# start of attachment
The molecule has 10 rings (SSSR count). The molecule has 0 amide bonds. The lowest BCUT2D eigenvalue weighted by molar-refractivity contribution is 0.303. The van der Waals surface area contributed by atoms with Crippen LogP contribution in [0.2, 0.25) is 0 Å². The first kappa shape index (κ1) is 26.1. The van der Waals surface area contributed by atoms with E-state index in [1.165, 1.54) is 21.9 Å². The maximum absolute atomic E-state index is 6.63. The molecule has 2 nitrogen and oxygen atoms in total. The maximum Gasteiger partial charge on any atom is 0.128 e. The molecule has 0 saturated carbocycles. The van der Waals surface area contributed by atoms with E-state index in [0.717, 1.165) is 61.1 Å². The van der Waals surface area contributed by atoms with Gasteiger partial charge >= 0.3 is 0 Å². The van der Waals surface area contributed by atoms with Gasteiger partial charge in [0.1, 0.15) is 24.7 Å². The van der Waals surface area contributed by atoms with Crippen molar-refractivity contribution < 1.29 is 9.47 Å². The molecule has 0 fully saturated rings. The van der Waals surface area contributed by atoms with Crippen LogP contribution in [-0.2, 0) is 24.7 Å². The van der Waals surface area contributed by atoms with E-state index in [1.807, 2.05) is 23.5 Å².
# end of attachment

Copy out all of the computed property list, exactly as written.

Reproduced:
The molecule has 10 rings (SSSR count). The molecule has 0 amide bonds. The lowest BCUT2D eigenvalue weighted by molar-refractivity contribution is 0.303. The van der Waals surface area contributed by atoms with Crippen LogP contribution in [0.2, 0.25) is 0 Å². The first kappa shape index (κ1) is 26.1. The van der Waals surface area contributed by atoms with E-state index in [1.165, 1.54) is 21.9 Å². The maximum absolute atomic E-state index is 6.63. The molecule has 2 nitrogen and oxygen atoms in total. The maximum Gasteiger partial charge on any atom is 0.128 e. The molecule has 0 saturated carbocycles. The van der Waals surface area contributed by atoms with E-state index in [0.717, 1.165) is 61.1 Å². The van der Waals surface area contributed by atoms with Gasteiger partial charge >= 0.3 is 0 Å². The van der Waals surface area contributed by atoms with Gasteiger partial charge in [0.1, 0.15) is 24.7 Å². The van der Waals surface area contributed by atoms with Crippen molar-refractivity contribution < 1.29 is 9.47 Å². The molecule has 0 fully saturated rings. The van der Waals surface area contributed by atoms with Crippen LogP contribution in [-0.2, 0) is 24.7 Å². The van der Waals surface area contributed by atoms with E-state index in [1.807, 2.05) is 23.5 Å².